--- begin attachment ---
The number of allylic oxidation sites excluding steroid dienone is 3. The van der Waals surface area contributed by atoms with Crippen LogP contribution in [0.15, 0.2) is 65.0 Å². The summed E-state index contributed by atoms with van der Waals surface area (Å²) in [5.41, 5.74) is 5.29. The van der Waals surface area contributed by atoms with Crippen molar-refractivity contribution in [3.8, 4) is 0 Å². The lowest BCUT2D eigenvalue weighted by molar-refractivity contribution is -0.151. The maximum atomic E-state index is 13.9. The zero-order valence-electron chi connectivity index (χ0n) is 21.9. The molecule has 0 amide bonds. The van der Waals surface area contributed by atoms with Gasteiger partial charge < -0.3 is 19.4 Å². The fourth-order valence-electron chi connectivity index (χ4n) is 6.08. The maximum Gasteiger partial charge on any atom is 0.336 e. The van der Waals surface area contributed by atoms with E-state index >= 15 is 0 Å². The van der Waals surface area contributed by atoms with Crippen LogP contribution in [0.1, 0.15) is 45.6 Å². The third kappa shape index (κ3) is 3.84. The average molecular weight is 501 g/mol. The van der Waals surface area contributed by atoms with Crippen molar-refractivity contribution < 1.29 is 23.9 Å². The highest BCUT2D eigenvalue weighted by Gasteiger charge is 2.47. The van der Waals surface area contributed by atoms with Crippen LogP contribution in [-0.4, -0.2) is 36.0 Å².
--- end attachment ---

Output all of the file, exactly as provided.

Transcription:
The number of allylic oxidation sites excluding steroid dienone is 3. The van der Waals surface area contributed by atoms with Crippen LogP contribution in [0.15, 0.2) is 65.0 Å². The summed E-state index contributed by atoms with van der Waals surface area (Å²) in [5.41, 5.74) is 5.29. The van der Waals surface area contributed by atoms with Crippen molar-refractivity contribution in [3.8, 4) is 0 Å². The lowest BCUT2D eigenvalue weighted by molar-refractivity contribution is -0.151. The maximum atomic E-state index is 13.9. The zero-order valence-electron chi connectivity index (χ0n) is 21.9. The molecule has 0 amide bonds. The van der Waals surface area contributed by atoms with Gasteiger partial charge < -0.3 is 19.4 Å². The fourth-order valence-electron chi connectivity index (χ4n) is 6.08. The maximum Gasteiger partial charge on any atom is 0.336 e. The van der Waals surface area contributed by atoms with E-state index >= 15 is 0 Å². The van der Waals surface area contributed by atoms with Crippen LogP contribution in [0.1, 0.15) is 45.6 Å². The third kappa shape index (κ3) is 3.84. The average molecular weight is 501 g/mol. The van der Waals surface area contributed by atoms with Crippen molar-refractivity contribution < 1.29 is 23.9 Å². The highest BCUT2D eigenvalue weighted by Gasteiger charge is 2.47. The van der Waals surface area contributed by atoms with Crippen LogP contribution in [-0.4, -0.2) is 36.0 Å².